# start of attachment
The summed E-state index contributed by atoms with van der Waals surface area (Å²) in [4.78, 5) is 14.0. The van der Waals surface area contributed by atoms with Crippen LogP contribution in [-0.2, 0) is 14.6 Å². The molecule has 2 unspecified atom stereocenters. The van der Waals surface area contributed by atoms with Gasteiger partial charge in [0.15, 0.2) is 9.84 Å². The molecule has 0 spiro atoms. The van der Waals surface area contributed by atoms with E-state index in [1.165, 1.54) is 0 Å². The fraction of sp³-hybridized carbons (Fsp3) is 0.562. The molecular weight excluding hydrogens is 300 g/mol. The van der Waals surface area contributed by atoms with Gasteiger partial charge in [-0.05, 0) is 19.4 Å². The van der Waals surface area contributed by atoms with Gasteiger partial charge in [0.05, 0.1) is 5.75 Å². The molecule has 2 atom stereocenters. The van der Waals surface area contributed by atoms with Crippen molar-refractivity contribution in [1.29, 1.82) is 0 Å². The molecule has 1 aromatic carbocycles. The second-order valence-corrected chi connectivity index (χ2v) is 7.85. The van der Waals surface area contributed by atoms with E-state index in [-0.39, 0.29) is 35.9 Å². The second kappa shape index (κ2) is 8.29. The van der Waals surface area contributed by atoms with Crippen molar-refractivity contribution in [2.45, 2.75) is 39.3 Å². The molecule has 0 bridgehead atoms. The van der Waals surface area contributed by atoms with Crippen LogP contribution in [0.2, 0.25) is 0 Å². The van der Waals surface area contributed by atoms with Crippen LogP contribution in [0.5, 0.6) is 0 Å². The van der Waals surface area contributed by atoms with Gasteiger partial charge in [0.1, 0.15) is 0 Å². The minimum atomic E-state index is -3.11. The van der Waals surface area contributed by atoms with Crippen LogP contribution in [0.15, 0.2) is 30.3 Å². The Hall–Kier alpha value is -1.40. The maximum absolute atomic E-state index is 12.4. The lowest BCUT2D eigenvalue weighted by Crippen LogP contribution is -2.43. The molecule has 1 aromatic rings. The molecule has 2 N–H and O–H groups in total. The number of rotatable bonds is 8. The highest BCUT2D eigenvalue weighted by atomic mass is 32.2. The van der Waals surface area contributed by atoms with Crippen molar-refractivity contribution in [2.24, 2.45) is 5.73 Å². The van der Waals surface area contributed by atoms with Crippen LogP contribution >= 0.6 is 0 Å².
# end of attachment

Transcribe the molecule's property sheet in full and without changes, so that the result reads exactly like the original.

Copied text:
The summed E-state index contributed by atoms with van der Waals surface area (Å²) in [4.78, 5) is 14.0. The van der Waals surface area contributed by atoms with Crippen LogP contribution in [-0.2, 0) is 14.6 Å². The molecule has 2 unspecified atom stereocenters. The van der Waals surface area contributed by atoms with Gasteiger partial charge in [0.15, 0.2) is 9.84 Å². The molecule has 0 spiro atoms. The van der Waals surface area contributed by atoms with E-state index in [1.165, 1.54) is 0 Å². The fraction of sp³-hybridized carbons (Fsp3) is 0.562. The molecular weight excluding hydrogens is 300 g/mol. The van der Waals surface area contributed by atoms with Gasteiger partial charge in [-0.05, 0) is 19.4 Å². The van der Waals surface area contributed by atoms with Gasteiger partial charge in [0.05, 0.1) is 5.75 Å². The molecule has 2 atom stereocenters. The van der Waals surface area contributed by atoms with Crippen molar-refractivity contribution in [1.29, 1.82) is 0 Å². The molecule has 1 aromatic carbocycles. The second-order valence-corrected chi connectivity index (χ2v) is 7.85. The van der Waals surface area contributed by atoms with E-state index in [-0.39, 0.29) is 35.9 Å². The second kappa shape index (κ2) is 8.29. The van der Waals surface area contributed by atoms with Crippen molar-refractivity contribution in [2.45, 2.75) is 39.3 Å². The molecule has 0 bridgehead atoms. The van der Waals surface area contributed by atoms with Crippen LogP contribution in [0.2, 0.25) is 0 Å². The van der Waals surface area contributed by atoms with Crippen LogP contribution in [0.5, 0.6) is 0 Å². The van der Waals surface area contributed by atoms with Gasteiger partial charge in [0.1, 0.15) is 0 Å². The minimum atomic E-state index is -3.11. The van der Waals surface area contributed by atoms with Crippen LogP contribution in [0.15, 0.2) is 30.3 Å². The Hall–Kier alpha value is -1.40. The maximum absolute atomic E-state index is 12.4. The lowest BCUT2D eigenvalue weighted by Crippen LogP contribution is -2.43. The molecule has 1 aromatic rings. The molecule has 2 N–H and O–H groups in total. The number of rotatable bonds is 8. The highest BCUT2D eigenvalue weighted by atomic mass is 32.2. The van der Waals surface area contributed by atoms with Crippen molar-refractivity contribution in [2.24, 2.45) is 5.73 Å². The van der Waals surface area contributed by atoms with Crippen LogP contribution >= 0.6 is 0 Å².